Fungi grow with a variety of morphologies: oval yeast cells, chains of elongated cells called pseudohyphae and long, narrow, tube-like filaments called hyphae. In filamentous fungi, hyphal growth is strongly polarised to the tip and is mediated by the Spitzenkörper, which acts as a supply centre to concentrate the delivery of secretory vesicles to the tip. In the budding yeast Saccharomyces cerevisiae, polarised growth is mediated by the polarisome, a surface cap of proteins that nucleates the formation of actin cables delivering secretory vesicles to the growing tip. The human fungal pathogen, Candida albicans, can grow in all three morphological forms. Here we show the presence of a Spitzenkörper at the tip of C. albicans hyphae as a ball-like localisation of secretory vesicles, together with the formin Bni1 and Mlc1, an ortholog of an S. cerevisiae myosin regulatory light chain. In contrast, in C. albicans yeast cells, pseudohyphae and hyphae Spa2 and Bud6, orthologs of S. cerevisiae polarisome components, as well as the master morphology regulator Cdc42, localise predominantly, but not exclusively, to a surface cap resembling the polarisome of S. cerevisiae yeast cells. A small amount of Cdc42 also localises to the Spitzenkörper. Furthermore, we show differences in the genetic and cytoskeletal requirements, and cell cycle dynamics of polarity determinants in yeast, pseudohyphae and hyphae. These results, together with the cytological differences between the cell types, suggest that the Spitzenkörper and polarisome are distinct structures, that the polarisome and Spitzenkörper coexist in hyphae, and that polarised growth in hyphae is driven by a fundamentally different mechanism to that in yeast and pseudohyphae.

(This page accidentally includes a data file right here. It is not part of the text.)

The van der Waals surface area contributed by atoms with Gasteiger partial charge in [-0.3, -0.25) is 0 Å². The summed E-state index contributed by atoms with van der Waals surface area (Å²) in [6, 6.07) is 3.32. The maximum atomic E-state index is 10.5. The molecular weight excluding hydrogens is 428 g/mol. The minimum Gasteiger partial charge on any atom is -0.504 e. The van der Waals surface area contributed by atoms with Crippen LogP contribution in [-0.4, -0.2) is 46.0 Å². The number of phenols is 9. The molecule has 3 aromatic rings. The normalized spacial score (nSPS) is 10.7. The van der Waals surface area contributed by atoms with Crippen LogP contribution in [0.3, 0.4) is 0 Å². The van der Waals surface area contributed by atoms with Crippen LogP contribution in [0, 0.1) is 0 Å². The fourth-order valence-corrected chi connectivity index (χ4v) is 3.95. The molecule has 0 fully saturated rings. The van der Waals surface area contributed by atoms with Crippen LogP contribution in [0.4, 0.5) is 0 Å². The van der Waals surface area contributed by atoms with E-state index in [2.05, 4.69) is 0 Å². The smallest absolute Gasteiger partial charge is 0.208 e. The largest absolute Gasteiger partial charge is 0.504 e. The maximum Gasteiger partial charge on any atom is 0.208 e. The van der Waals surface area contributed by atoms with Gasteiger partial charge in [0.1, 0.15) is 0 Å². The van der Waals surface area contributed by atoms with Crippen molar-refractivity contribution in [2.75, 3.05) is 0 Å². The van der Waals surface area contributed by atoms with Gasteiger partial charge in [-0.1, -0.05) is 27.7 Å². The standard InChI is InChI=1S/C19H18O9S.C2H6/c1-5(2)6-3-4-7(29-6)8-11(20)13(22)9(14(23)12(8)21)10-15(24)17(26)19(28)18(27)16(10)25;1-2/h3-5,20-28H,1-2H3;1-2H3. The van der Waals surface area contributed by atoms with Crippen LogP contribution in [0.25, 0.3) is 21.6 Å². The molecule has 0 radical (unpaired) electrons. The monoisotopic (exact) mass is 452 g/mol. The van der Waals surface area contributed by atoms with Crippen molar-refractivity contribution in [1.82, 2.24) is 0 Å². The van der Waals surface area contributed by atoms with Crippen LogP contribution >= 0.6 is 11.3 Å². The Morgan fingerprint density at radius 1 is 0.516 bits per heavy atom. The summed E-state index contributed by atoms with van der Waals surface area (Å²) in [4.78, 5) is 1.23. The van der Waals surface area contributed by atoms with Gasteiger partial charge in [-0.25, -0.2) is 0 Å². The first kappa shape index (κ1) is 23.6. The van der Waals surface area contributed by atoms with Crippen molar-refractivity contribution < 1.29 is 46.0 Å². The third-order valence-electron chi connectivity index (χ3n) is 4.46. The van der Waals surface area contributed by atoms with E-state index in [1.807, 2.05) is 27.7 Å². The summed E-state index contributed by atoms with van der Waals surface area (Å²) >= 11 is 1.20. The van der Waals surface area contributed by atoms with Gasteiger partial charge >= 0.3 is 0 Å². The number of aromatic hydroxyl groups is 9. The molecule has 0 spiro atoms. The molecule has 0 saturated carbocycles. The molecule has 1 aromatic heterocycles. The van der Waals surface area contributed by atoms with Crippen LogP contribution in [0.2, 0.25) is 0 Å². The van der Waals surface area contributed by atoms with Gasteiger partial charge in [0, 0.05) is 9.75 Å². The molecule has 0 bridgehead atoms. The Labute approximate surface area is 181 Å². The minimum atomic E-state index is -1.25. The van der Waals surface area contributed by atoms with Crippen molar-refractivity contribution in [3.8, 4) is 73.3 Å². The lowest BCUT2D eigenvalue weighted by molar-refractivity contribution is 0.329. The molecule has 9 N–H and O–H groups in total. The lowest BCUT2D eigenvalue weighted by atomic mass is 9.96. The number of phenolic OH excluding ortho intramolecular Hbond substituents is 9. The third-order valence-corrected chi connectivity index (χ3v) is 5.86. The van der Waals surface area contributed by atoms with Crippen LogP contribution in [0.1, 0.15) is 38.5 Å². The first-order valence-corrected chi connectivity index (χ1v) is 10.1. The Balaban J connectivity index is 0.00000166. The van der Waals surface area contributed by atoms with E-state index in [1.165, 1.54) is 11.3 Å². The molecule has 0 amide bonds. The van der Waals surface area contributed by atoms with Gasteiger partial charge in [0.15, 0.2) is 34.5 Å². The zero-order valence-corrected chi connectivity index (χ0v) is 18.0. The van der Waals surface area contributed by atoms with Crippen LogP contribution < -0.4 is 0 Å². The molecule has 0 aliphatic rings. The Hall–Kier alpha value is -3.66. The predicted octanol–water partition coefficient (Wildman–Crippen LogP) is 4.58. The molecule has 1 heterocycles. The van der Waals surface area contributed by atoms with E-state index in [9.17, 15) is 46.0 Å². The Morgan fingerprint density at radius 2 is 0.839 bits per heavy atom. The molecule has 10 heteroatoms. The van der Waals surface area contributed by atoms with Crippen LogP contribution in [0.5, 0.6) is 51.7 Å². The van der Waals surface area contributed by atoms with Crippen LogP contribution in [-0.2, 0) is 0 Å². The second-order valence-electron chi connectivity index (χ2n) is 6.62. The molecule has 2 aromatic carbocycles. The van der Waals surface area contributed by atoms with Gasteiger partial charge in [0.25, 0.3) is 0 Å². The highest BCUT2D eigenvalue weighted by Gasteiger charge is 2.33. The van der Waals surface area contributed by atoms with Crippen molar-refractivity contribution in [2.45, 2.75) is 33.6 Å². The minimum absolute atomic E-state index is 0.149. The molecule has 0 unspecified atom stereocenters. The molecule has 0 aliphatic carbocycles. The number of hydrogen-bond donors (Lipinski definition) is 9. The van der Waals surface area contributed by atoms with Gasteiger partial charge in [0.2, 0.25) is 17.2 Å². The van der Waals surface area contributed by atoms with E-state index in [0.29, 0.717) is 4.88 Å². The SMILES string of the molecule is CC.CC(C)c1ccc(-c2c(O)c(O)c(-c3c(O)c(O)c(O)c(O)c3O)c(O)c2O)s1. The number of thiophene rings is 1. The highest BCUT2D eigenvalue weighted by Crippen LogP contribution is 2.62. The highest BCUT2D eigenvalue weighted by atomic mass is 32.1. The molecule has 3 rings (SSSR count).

- Actin cables